I am happy to report that it was all very successful. The cookies were the most popular with the children, the banana loaf was most appreciated by the grown ups (my husband, mother in law, sister and myself). The dinners were good too. Although not devoured with the usual gusto. Cottage Pie is my husbands favourite meal and one I don’t cook so much anymore – because of Zac. So I thought he would be thrilled. But he had been for a few beers after work, so was feeling a bit ‘full’.


Gluten Free, Dairy Free Cottage Pie – it does work! 4

I hardly ever make Cottage Pie anymore. It is because of the mash. Zac doesn’t like it and won’t eat it. He used to like it, before we worked out his intolerances. So he hasn’t had it for a very long time. I have offered him the odd bit of roast potato mashed up with a fork – just as quick test, but he seems very wary of potato altogether. I don’t blame him. I think they ‘need’ butter. But that is not Zac’s issue with them. He doesn’t remember what butter tastes like. He just will not try anything new and is particularly wary of anything that looks fluffy or lumpy.

So not an easy task. But I love a challenge and am determined to expand his repertoire. He is still not four yet and I know his hunger as a growing boy and natural interest in me and my cooking adventures might eventually tempt him but I am growing impatient. All the books, Annabel Karmel, etc always go on about enticing fussy kids with individual sized mini portions. So I decided to have a go. I had planned to cook a ‘normal’ cottage pie for the rest of us, so it was no big deal to pull aside some freshly boiled potatoes for Zac and see if I could make a palatable dairy free mash.

I know a lot of people add milk to mash. I never have. Milk makes me heave too, so I always used to use a lot of butter and often add some extra virgin olive oil. For Zac’s version, I used some Pure Dairy Free Sunflower spread instead of butter. I know that Pure also make an Olive flavoured spread, so that might be worth a go, as I imagine it has more flavour.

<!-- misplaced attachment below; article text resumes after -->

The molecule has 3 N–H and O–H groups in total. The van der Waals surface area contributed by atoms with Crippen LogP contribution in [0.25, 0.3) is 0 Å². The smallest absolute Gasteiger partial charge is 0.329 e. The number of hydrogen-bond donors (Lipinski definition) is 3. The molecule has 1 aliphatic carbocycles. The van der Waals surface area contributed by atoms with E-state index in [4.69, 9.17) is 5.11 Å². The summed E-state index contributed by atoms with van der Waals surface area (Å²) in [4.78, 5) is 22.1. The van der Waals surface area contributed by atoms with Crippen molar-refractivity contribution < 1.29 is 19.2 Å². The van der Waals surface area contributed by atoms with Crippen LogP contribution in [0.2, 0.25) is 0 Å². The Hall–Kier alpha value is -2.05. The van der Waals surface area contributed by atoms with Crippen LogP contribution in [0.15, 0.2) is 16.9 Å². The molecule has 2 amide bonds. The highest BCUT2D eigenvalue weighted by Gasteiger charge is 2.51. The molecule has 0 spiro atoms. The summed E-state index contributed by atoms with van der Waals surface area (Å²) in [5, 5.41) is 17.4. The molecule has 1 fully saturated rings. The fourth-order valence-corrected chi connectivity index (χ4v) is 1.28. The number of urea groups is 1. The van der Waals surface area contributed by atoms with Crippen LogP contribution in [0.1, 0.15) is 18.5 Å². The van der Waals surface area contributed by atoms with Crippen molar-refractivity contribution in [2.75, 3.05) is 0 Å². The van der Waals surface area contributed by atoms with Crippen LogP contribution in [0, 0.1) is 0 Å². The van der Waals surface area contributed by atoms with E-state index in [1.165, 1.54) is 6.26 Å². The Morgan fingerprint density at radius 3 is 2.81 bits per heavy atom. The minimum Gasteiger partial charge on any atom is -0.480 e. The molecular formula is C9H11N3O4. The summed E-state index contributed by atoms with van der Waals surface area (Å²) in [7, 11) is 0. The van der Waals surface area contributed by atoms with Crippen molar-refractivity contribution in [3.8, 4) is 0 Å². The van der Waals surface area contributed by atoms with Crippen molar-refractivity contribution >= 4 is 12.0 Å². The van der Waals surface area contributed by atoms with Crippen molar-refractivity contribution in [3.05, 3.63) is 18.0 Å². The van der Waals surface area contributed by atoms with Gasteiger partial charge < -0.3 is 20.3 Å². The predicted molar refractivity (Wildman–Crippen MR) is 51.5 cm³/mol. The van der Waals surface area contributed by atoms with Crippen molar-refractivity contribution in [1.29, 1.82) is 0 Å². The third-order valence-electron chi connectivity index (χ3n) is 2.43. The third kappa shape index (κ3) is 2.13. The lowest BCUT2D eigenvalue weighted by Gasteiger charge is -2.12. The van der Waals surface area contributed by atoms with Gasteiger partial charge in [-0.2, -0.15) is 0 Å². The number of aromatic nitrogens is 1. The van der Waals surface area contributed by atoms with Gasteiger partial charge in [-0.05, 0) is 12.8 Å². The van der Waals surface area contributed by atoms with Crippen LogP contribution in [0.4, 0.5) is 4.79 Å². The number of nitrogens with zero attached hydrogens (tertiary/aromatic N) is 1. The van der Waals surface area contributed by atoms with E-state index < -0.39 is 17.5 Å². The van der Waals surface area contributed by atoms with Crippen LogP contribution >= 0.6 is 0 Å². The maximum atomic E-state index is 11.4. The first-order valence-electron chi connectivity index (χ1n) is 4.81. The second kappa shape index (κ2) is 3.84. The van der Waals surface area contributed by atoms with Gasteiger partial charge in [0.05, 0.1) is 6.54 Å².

Banana loaf revisited – now with added chocolate ! Reply

My banana loaf recipe, posted a while back, seemed to go down very well. Not just with family, but with blog followers, so when faced again with several bananas that were past their best, I decided to have another crack at it.

I used the same basic recipe as last time, borrowed from in The River Cottage Family Cookbook. As I discovered last time, it still works with a straight swap of gluten free flour and dairy free margarine. This time I also added half a teaspoon of xanthan gum, as I have discovered this is an essential ingredient in gluten free baking.

The final magic new addition to the recipe was half a packet of Moo Free chocolate drops. Definitely not an essential and probably not to everyone’s taste, but I had half a pack left over from making the chocolate chip cookies. I could have eaten them, I did think about it, but I was more curious to see if they would work in this recipe so threw them in straight away to remove the temptation. They did work. It was awesome. Added a real yummy warm melted chocolate flavour and aroma to the cake. Everyone who tried it said you could never tell it was gluten free and dairy free – the only person who wouldn’t try it, of course, was Zac, but he did enjoy picking out the sultanas!



Chocolate Chip Cookies revisted Reply

Here is my recipe and method. Easy enough to follow. I took it from the Pippa Kendrick book – The Intolerant Gourmet. It is an excellent ‘free from’ cookbook and this is a lovely recipe for a basic biscuit. Pippa says you can add a variety of ingredients e.g. raisins, peanut butter etc. My children love ‘chocolate’ so I added a pack of Moo Free chocolate drops. Very delicious and you would never know they were dairy free.

I have made these cookies three times now and have found my greatest success came when I added some one heaped teaspoon of xanthan gum. It made them much less powdery and they held their form more like a ‘normal’ biscuit.

I also added a big ‘squirt’ of golden syrup, in the hope it might help with the texture, but I have to admit it was also for flavour. It obviously makes them much more sweet and indulgent.